There’s still plenty of concern over Code Red, the computer “worm” that first struck last month, then returned last weekend in mutated form (Code Red II). The worm, having wreaked chaos with Web servers using Microsoft code, is also causing problems with residential and small-business users who have high-speed Internet connections. What does Code Red mean for Mac users?
“The worm’s only (intended) purpose is to infect some versions of IIS which runs on Windows 2000 Server and Windows NT Server,” according to Robert Franklin, Symantec’s senior product specialist. “However, for Mac users (9.x and under) the multiple number of port 80 attempts that infected machines generate can bring down Macintosh Personal Web Sharing. In addition, any Mac user on an infected network might notice network performance problems.”
Larry Herrmann, technology director for NAMM (the International Music Products Association), told MacCentral that Code Red hit two of their printers, even though they reside behind a SonicWall firewall. According to an HP tech support note regarding Hewlett-Packard LaserJet printers, the Code Red worm is capable of attacking HP’s JetDirect cards and thereby reprogramming its firmware. Occasionally, the printer will print out a diagnostic page with a stack, register and memory dump while disrupting the print job and in some cases disabling the printer completely.
The issue is with the JetDirect card or external printer server. Older models of JetDirect with Firmware G.05.35 may be affected by the virus as it hunts down IIS Web servers. When the JetDirect with the older firmware gets a signal from the virus, it doesn’t quite understand what to do. This causes the card to lock up, and the printer, trying to recover from the error, prints out an error report (consisting of register dumps). The printer then tries to reset the card, sometimes successfully, other times not so successfully.
One quick fix is to simply power cycle the printer. However, the best resolution is to upload the current firmware version, which has to be done from a machine running Windows 95/98/or NT 4.0. However, the printer doesn’t get infected by the virus nor can it pass it on to other computers.
NAMM mainly uses iMacs for their workstations, as well as some PowerBooks. Their servers are mainly Power Mac G3 desktop and towers and they have one Mac OS X server running CommuniGate pro. The NAMM art department resides on G4s.
“We print to HP 4050’s and a 5000, along with several smaller Epson inkjets,” Herrmann said. “We run a T1 for data through a Cisco router, into a SonicWall firewall. We block almost everything. Until recently, I would have said we block everything, but Code Red got through apparently.”
CodeRed II was discovered on August 4, 2001. It has been called a variant of the original CodeRed Worm because it uses the same “buffer overflow” exploit to propagate to other web servers. Symantec AntiVirus Research Center received reports of a high number of IIS web servers that were infected. CodeRed II is considered to be a high threat.
The original CodeRed had a payload that caused a Denial of Service attack on the White House Web server. CodeRed II has a different payload that allows the hacker to have full remote access to the Web server.
Recently, Code Red II attacked some of the Hong Kong government’s internal service and caused temporary suspension of access. The intranet system is for the distribution of information within government department and bureaus. The government’s public Web site was unaffected.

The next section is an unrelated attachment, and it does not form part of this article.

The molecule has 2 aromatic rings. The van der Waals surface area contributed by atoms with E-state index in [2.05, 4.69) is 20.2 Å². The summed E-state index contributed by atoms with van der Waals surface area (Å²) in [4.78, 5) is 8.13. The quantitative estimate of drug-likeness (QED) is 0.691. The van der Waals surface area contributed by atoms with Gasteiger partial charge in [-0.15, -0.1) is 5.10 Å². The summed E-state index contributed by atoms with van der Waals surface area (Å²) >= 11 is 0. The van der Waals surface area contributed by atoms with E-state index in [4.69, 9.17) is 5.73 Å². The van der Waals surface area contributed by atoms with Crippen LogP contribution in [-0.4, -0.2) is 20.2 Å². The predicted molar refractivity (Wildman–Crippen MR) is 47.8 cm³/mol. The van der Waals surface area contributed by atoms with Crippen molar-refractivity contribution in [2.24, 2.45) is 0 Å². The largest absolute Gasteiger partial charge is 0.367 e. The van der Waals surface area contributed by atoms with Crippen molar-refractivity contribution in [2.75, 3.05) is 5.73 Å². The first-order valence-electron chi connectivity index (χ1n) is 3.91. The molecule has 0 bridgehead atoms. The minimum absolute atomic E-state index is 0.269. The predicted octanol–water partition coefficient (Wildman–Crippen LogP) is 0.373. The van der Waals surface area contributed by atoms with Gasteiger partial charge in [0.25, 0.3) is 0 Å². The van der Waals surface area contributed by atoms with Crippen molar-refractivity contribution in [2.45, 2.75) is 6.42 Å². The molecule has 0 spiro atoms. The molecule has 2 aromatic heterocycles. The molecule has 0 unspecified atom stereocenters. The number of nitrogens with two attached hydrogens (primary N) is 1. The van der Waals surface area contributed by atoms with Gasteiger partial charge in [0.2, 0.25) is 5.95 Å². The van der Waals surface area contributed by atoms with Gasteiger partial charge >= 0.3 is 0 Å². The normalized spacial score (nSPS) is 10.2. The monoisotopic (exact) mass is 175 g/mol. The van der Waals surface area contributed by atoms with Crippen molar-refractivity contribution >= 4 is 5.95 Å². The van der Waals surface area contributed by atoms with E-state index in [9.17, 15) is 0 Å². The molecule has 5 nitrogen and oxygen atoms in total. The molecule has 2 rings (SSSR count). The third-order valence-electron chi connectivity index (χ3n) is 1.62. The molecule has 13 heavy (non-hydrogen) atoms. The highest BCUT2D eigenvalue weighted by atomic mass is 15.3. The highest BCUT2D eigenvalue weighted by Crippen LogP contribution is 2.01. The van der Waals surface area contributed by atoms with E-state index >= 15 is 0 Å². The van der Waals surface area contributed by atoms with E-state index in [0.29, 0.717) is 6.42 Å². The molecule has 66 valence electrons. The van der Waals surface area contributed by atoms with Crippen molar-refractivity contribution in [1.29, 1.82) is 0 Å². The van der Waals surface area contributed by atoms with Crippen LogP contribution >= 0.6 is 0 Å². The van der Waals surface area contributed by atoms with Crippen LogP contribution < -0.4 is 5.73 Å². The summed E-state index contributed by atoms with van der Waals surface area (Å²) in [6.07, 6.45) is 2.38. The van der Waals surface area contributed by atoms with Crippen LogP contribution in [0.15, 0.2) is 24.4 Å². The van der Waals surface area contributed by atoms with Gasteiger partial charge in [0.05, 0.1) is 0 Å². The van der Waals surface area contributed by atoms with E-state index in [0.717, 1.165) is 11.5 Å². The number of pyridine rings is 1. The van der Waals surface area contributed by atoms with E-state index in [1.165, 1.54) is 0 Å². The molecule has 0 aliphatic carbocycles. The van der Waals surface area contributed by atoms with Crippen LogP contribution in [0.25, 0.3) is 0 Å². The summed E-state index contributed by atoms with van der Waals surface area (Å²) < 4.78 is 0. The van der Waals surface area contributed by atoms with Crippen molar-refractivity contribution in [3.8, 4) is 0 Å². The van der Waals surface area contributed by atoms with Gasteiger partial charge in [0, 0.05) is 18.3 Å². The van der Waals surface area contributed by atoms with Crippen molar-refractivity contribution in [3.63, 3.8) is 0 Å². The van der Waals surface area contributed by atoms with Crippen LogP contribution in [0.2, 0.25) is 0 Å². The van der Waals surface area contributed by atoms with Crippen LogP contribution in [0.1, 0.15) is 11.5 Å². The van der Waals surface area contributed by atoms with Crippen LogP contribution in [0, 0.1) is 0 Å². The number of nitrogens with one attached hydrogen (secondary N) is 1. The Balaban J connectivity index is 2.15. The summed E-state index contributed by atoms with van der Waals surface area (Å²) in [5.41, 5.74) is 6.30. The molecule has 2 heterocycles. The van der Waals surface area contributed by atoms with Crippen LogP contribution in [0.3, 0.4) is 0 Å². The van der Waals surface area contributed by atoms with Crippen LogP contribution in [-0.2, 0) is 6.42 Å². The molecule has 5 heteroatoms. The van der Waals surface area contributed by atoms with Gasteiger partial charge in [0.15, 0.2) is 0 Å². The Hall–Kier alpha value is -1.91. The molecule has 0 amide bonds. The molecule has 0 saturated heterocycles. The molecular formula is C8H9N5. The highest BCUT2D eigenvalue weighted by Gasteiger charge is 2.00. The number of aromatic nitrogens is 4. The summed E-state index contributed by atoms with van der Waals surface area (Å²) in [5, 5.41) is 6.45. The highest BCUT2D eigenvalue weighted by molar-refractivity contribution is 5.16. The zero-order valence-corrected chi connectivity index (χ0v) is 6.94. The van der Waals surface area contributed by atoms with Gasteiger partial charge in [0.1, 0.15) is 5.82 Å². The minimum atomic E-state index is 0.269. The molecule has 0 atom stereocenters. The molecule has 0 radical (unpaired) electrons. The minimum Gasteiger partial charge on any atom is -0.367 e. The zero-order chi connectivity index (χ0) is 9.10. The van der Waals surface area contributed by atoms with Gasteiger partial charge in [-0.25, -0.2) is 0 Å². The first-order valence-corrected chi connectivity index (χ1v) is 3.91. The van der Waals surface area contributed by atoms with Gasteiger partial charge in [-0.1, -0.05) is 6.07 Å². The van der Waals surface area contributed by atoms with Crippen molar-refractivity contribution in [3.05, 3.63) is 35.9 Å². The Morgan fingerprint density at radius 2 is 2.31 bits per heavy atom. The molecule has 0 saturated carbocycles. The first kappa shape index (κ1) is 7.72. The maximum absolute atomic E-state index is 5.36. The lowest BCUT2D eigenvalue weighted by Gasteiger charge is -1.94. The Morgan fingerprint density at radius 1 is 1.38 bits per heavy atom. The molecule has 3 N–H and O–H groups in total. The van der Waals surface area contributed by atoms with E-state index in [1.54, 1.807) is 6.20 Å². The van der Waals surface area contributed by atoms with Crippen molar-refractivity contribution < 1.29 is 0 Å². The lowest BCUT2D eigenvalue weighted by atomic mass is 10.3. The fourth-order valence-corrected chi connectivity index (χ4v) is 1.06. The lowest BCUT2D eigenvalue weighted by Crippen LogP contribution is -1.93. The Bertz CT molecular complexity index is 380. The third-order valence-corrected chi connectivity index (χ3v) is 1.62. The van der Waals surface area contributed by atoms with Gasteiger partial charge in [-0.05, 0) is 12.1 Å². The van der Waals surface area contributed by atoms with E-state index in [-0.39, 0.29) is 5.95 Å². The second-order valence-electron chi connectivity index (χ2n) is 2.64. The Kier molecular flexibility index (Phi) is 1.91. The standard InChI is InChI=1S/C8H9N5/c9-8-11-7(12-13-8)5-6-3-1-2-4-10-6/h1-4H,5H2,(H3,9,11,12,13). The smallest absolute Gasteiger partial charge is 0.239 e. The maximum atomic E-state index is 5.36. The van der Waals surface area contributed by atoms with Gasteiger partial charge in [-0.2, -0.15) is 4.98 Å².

And an article in “The Industry Standard” says that creators of worms are making them more effective, more accurately targeted, and harder to trace. Code Red and Code Red II are causing problems, but they’re just a fraction of the damage a worm could do, said Jonathan Wignall, a member of the Data and Network Security Council, an independent information-security UK pressure group that promotes safer networking.
Speaking at the Hackers at Large Conference in Enschede, Netherlands, Wignall said a well-programmed worm could cut off entire countries from the Internet by attacking Internet exchanges, according to the Standard.
“It wouldn’t take too much to design a worm that attacks key parts of the Internet. You could cause quite a problem for a country or a network. There are only a few ways into each country,” he said.
Wignall also predicted that worms would start using a new type of replication: the Web. Today’s worms crawl from system to system via e-mail, and they typically require users to open an attachment, or they exploit server holes, according to the Standard.
“There are tons of holes in Internet Explorer a worm could use to self-propagate,” Wignall said. “Many people don’t bother fixing holes in IE. The bulk of the system administrators see security as an inconvenience, rather than something they should implement.”
By the way, there is a general misconception on what “hackers” are. They’re often misidentified as the folks who create computer worms and viruses. However, a “hacker” is somebody who writes code and creates new software. A “cracker” is somebody who cracks into systems.
Eric Raymond, compiler of
The New Hacker’s Dictionary, defines a hacker as a clever programmer. A “good hack” is a clever solution to a programming problem, and “hacking” is the act of doing it. Raymond lists five possible characteristics that qualify one as a hacker:
A person who enjoys learning details of a programming language or system;
A person who enjoys actually doing the programming rather than just theorizing about it;
A person capable of appreciating someone else’s hacking;
A person who picks up programming quickly;
A person who is an expert at a particular programming language or system, as in “UNIX hacker.”
Raymond deprecates the use of this term for someone who attempts to crack someone else’s system or otherwise uses programming or expert knowledge to act maliciously. Such a person is a cracker.